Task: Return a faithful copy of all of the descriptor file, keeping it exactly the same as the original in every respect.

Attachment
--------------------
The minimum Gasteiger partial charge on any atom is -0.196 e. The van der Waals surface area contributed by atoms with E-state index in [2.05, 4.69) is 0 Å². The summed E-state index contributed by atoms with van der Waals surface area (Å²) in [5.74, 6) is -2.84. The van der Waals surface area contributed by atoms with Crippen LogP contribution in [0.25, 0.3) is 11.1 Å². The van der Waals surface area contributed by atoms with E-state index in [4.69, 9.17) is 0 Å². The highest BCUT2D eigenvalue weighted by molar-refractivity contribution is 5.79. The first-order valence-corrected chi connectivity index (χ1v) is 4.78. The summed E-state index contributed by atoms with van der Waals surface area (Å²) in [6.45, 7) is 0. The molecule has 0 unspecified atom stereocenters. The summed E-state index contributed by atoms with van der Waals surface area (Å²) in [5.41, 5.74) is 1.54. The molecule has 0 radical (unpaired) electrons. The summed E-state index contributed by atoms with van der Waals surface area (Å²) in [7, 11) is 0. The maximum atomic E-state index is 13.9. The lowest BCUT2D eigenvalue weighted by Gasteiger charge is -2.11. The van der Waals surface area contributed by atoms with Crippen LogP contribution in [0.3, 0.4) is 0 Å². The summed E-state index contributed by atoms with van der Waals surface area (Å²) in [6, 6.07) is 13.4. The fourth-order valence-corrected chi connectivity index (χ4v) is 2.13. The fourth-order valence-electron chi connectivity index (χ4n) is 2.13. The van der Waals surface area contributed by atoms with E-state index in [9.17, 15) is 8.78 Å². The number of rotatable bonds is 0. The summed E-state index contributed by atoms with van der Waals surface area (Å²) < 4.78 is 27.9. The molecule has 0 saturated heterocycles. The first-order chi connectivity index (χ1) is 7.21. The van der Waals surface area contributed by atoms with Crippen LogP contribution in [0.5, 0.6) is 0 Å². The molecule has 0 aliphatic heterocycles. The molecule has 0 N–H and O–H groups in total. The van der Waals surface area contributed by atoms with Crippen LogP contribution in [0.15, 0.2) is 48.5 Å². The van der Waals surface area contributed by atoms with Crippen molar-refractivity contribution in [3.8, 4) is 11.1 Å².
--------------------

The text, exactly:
The minimum Gasteiger partial charge on any atom is -0.196 e. The van der Waals surface area contributed by atoms with E-state index in [2.05, 4.69) is 0 Å². The summed E-state index contributed by atoms with van der Waals surface area (Å²) in [5.74, 6) is -2.84. The van der Waals surface area contributed by atoms with Crippen LogP contribution in [0.25, 0.3) is 11.1 Å². The van der Waals surface area contributed by atoms with E-state index in [4.69, 9.17) is 0 Å². The highest BCUT2D eigenvalue weighted by molar-refractivity contribution is 5.79. The first-order valence-corrected chi connectivity index (χ1v) is 4.78. The summed E-state index contributed by atoms with van der Waals surface area (Å²) in [6.45, 7) is 0. The molecule has 0 unspecified atom stereocenters. The summed E-state index contributed by atoms with van der Waals surface area (Å²) in [5.41, 5.74) is 1.54. The molecule has 0 radical (unpaired) electrons. The summed E-state index contributed by atoms with van der Waals surface area (Å²) in [7, 11) is 0. The maximum atomic E-state index is 13.9. The lowest BCUT2D eigenvalue weighted by Gasteiger charge is -2.11. The van der Waals surface area contributed by atoms with Crippen LogP contribution in [0.3, 0.4) is 0 Å². The summed E-state index contributed by atoms with van der Waals surface area (Å²) in [6, 6.07) is 13.4. The fourth-order valence-corrected chi connectivity index (χ4v) is 2.13. The fourth-order valence-electron chi connectivity index (χ4n) is 2.13. The van der Waals surface area contributed by atoms with E-state index in [9.17, 15) is 8.78 Å². The number of rotatable bonds is 0. The summed E-state index contributed by atoms with van der Waals surface area (Å²) < 4.78 is 27.9. The molecule has 0 saturated heterocycles. The first-order chi connectivity index (χ1) is 7.21. The van der Waals surface area contributed by atoms with Crippen LogP contribution in [0.5, 0.6) is 0 Å². The molecule has 0 aliphatic heterocycles. The molecule has 0 N–H and O–H groups in total. The van der Waals surface area contributed by atoms with Crippen LogP contribution in [0.15, 0.2) is 48.5 Å². The van der Waals surface area contributed by atoms with Crippen molar-refractivity contribution in [3.8, 4) is 11.1 Å².